The i.Con bills itself as the “World’s First Smart Condom.” (“Welcome to the future of wearable technology in the bedroom,” notes manufacturer British Condoms.)
In fact, the device is a ring that men can wear with a condom during sex to track a number of pertinent facts. It’s not actually available yet, but the company is taking “early bird” registrations around the world for the product, which will sell for about $75 once it’s released sometime in 2017.

The i.Con tracks speed, “average thrust velocity,” duration, skin temperature, girth, calories burned (no joke) and frequency of sessions. Most importantly for many, no doubt, will be how a wearer stacks up to the average and “best” performers — though a sexual partner will likely have an insight or two about that. Statistics are tracked via an i.Con app.

While not ready for prime time this is a big breakthrough for the future of the electric vehicle and many other energy storage uses.

Lithium-Ion Battery Inventor Introduces New Technology for Fast-Charging, Noncombustible Batteries

A team of engineers led by 94-year-old John Goodenough, professor in the Cockrell School of Engineering at The University of Texas at Austin and co-inventor of the lithium-ion battery, has developed the first all-solid-state battery cells that could lead to safer, faster-charging, longer-lasting rechargeable batteries for handheld mobile devices, electric cars and stationary energy storage.

Goodenough’s latest breakthrough, completed with Cockrell School senior research fellow Maria Helena Braga, is a low-cost all-solid-state battery that is noncombustible and has a long cycle life (battery life) with a high volumetric energy density and fast rates of charge and discharge. The engineers describe their new technology in a recent paper published in the journal Energy & Environmental Science.

The researchers demonstrated that their new battery cells have at least three times as much energy density as today’s lithium-ion batteries. A battery cell’s energy density gives an electric vehicle its driving range, so a higher energy density means that a car can drive more miles between charges. The UT Austin battery formulation also allows for a greater number of charging and discharging cycles, which equates to longer-lasting batteries, as well as a faster rate of recharge (minutes rather than hours).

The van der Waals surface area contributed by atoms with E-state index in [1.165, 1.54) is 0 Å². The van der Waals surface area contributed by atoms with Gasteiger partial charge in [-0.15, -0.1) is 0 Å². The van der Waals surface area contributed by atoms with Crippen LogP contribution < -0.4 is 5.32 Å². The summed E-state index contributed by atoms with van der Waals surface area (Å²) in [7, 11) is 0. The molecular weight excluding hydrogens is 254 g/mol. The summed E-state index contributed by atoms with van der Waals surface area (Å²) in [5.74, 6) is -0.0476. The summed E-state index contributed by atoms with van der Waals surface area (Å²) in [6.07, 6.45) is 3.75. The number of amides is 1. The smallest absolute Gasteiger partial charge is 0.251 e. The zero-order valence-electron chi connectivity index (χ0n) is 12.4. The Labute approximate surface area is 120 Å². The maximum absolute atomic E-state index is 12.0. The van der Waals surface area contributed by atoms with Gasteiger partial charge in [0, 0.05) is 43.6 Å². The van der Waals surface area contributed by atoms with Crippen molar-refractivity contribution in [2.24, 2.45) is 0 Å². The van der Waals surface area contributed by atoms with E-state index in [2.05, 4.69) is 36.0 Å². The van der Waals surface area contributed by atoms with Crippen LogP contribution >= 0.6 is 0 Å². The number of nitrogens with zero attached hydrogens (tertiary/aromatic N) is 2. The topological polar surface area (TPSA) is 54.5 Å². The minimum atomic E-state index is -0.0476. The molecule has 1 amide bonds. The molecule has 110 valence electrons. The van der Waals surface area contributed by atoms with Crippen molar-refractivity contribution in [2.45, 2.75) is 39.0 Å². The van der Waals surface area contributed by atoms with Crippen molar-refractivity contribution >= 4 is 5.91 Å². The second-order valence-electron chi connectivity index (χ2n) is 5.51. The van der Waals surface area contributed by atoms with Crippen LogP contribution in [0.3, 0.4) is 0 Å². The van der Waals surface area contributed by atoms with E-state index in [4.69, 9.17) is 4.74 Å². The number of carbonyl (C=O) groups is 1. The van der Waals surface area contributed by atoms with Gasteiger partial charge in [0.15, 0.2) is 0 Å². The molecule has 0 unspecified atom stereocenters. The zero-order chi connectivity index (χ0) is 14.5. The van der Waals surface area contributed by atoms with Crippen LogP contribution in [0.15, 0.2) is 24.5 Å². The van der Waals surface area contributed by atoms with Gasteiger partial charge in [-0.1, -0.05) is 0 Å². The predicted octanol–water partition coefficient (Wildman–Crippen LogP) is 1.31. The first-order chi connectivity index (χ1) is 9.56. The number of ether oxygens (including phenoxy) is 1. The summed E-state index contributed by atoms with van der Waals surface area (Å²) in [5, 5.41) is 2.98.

And another breakthrough in energy storage battery.
“So essentially, what you have is a battery made with some of the cheapest and most abundant materials you can find on Earth. And it actually has good performance,” said Dai. “Who would have thought you could take graphite, aluminum, urea, and actually make a battery that can cycle for a pretty long time?”

Stanford engineers create a low-cost battery for storing renewable energy

A new low-cost, high-performance battery could provide an inexpensive storage solution for solar power, which is abundant during the day but must be stored for use at night.  
A battery made with urea, commonly found in fertilizers and mammal urine, could provide a low-cost way of storing energy produced through solar power or other forms of renewable energy for consumption during off hours.

Developed by Stanford chemistry Professor Hongjie Dai and doctoral candidate Michael Angell, the battery is nonflammable and contains electrodes made from abundant aluminum and graphite. Its electrolyte’s main ingredient, urea, is already industrially produced by the ton for plant fertilizers.

Energy geo-politics continues an accelerating shift toward renewables.

UK carbon emissions drop to lowest level since 19th century, study finds

Ditching dirty coal benefiting environment as gas and renewables increase their share in electricity generation
The UK’s carbon dioxide emissions have fallen to their lowest level since the 19th century as coal use continues to plummet, analysis suggests.